Lifestyle Health and Wellbeing 22 Jan 2023 Neuro diagnoses city ...

Neuro diagnoses city teen with rare disorder

DECCAN CHRONICLE. | VICTOR RAO
Published Jan 22, 2023, 1:16 am IST
Updated Jan 22, 2023, 7:54 am IST
Dr Sudhir Kumar posted on his Twitter handle about the case study. (Photo by arrangement)
 Dr Sudhir Kumar posted on his Twitter handle about the case study. (Photo by arrangement)

HYDERABAD: A city-based doctor reported a rare instance of a neurological disorder, wherein a 15-year-old boy spins on a 180-degree axis during a seizure, loses bladder control, but remains fully conscious during the episode without not being to do anything about it.

The disorder is known as ‘gyratory seizures’ or ‘volvular seizures’, wherein the body spins around at an axis of 180 degrees to 360 degrees while having a seizure, Dr Sudhir Kumar posted on his Twitter handle about the case study.

The Hyderabad teen was thought to be suffering from conversion disorder (hysteria) and was also referred to a psychiatrist in the past, but the psychiatrist ruled out any psychopathology and referred him to a neurologist.

But doctors were equally perplexed by his abnormal behaviour, until Dr Kumar identified the same.

“He would remain fully conscious during these episodes but was unable to control them. He was seen by a neurologist elsewhere. Brain scan and electroencephalogram (EEG) were normal. He was empirically treated for possible epilepsy, with no benefit,” Dr Kumar said.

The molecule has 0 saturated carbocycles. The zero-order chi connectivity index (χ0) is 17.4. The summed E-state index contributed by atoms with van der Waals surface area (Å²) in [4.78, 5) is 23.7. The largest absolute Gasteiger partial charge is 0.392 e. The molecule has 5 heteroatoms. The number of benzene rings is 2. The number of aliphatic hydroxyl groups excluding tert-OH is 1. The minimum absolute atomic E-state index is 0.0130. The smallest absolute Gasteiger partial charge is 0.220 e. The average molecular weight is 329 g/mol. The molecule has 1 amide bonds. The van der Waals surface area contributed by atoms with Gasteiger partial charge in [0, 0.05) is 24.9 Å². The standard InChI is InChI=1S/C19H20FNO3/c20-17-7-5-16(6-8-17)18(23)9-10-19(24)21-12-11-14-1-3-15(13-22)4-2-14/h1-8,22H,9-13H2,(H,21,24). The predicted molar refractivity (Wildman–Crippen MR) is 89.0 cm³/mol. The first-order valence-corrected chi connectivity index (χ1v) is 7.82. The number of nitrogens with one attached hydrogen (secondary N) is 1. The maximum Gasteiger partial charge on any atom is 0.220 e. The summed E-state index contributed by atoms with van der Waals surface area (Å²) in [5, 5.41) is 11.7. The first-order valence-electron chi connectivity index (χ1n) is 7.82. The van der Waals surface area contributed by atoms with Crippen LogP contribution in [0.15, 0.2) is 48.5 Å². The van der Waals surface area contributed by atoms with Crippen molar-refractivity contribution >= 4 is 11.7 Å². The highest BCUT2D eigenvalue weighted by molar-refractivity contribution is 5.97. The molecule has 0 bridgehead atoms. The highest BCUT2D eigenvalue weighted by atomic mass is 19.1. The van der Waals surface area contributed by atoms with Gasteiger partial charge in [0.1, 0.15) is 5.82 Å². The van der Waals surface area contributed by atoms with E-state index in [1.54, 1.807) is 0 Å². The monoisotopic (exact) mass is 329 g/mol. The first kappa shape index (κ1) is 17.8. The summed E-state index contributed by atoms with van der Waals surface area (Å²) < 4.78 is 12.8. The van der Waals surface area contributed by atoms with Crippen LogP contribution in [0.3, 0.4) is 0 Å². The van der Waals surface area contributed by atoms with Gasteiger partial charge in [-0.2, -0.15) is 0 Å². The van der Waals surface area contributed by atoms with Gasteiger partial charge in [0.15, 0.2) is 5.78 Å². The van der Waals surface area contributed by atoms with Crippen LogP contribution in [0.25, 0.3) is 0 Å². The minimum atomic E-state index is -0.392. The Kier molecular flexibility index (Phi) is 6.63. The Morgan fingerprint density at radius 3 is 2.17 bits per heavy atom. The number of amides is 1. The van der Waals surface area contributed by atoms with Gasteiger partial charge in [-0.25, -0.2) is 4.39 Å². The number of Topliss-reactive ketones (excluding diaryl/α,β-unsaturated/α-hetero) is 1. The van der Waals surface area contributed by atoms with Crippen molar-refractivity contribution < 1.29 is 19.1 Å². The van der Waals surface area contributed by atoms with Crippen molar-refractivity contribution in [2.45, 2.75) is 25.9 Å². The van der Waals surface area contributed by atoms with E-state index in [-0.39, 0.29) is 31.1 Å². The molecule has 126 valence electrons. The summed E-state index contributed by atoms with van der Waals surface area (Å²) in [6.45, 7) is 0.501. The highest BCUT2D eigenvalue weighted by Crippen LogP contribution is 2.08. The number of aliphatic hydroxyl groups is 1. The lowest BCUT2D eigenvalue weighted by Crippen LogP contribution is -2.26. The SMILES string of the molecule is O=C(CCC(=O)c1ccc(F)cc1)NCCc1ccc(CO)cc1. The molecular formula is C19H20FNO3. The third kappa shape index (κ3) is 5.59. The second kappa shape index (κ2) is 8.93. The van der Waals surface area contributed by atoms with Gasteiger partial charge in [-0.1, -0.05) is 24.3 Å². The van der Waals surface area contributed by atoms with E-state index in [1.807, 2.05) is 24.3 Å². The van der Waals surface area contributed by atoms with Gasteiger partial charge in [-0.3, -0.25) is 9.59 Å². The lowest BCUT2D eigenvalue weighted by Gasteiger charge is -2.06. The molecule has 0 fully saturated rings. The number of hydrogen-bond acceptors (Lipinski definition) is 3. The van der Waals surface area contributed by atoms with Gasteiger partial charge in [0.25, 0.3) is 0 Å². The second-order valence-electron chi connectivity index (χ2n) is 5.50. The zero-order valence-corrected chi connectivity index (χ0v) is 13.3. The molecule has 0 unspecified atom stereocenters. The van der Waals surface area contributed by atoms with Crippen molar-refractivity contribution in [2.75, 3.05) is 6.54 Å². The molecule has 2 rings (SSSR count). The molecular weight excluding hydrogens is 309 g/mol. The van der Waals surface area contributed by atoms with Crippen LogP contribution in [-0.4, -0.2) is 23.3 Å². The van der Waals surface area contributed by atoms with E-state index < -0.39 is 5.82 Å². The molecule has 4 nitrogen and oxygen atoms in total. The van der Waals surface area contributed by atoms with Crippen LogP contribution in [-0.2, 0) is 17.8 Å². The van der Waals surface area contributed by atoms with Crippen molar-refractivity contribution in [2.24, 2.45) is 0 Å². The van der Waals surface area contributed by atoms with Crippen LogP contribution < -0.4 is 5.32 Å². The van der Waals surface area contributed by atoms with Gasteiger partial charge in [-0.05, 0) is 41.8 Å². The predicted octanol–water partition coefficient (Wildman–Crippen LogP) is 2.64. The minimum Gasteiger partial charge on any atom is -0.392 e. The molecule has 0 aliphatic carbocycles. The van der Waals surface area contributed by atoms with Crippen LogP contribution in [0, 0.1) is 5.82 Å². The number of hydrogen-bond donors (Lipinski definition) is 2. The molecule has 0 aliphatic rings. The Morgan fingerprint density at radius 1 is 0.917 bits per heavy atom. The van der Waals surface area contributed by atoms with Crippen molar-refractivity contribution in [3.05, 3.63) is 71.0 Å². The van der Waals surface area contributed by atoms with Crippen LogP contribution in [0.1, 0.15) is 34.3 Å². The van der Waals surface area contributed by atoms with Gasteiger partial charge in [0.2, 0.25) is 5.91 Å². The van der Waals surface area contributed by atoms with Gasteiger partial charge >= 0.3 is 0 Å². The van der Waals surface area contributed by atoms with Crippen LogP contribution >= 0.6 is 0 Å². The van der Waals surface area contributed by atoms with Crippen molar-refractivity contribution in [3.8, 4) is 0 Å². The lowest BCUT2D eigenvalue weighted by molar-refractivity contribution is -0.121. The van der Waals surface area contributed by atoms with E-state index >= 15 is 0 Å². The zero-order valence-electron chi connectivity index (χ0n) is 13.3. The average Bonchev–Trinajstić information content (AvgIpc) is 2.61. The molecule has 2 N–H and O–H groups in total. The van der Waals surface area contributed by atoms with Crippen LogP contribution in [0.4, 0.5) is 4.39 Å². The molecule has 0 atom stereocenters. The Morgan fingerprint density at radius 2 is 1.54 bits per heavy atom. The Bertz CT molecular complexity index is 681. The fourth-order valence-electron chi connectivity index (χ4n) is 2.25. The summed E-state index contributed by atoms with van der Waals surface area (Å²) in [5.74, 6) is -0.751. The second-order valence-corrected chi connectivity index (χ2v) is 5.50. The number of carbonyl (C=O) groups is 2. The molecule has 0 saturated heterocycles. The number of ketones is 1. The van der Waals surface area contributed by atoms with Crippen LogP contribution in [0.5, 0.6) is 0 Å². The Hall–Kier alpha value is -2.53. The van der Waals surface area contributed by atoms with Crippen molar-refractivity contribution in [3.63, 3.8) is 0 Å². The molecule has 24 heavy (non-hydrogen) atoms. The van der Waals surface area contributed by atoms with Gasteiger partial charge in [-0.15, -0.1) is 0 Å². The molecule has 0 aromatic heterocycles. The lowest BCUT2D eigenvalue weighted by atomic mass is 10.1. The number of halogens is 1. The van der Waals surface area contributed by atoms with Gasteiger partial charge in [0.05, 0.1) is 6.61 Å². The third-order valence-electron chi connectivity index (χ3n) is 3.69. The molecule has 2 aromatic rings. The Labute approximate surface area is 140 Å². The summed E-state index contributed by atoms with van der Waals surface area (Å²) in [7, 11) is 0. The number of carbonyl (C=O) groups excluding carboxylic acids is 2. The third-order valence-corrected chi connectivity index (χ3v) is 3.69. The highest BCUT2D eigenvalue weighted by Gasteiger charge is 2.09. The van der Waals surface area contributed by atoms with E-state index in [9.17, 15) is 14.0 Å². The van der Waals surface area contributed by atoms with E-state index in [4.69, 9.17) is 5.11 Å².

Describing one of the boy’s episodes, Dr Kumar said: “All of a sudden, he stood up from his chair and started rotating in leftward direction around his body axis. This lasted for one minute, during which he also involuntarily passed urine. He was fully conscious though.”

Dr Kumar said that the origin of these epilepsies often lies in the frontal lobe of the brain. “A long-term EEG confirmed the localisation of epileptiform activity to the right frontal lobe,” he said.

Some of the causes of rotatory seizures were right frontal calcified lesion and possible tapeworm infection, due to tumours of infarcts (blood clots) in the frontal lobe or cerebral venous sinus thrombosis-related clots in the temporal lobe.

“A routine scalp EEG may be normal. Long-term EEG may be helpful in confirming diagnosis. Medical therapy works in most and in some cases, surgery may be needed,” Dr Kumar tweeted.

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Location: India, Telangana, Hyderabad




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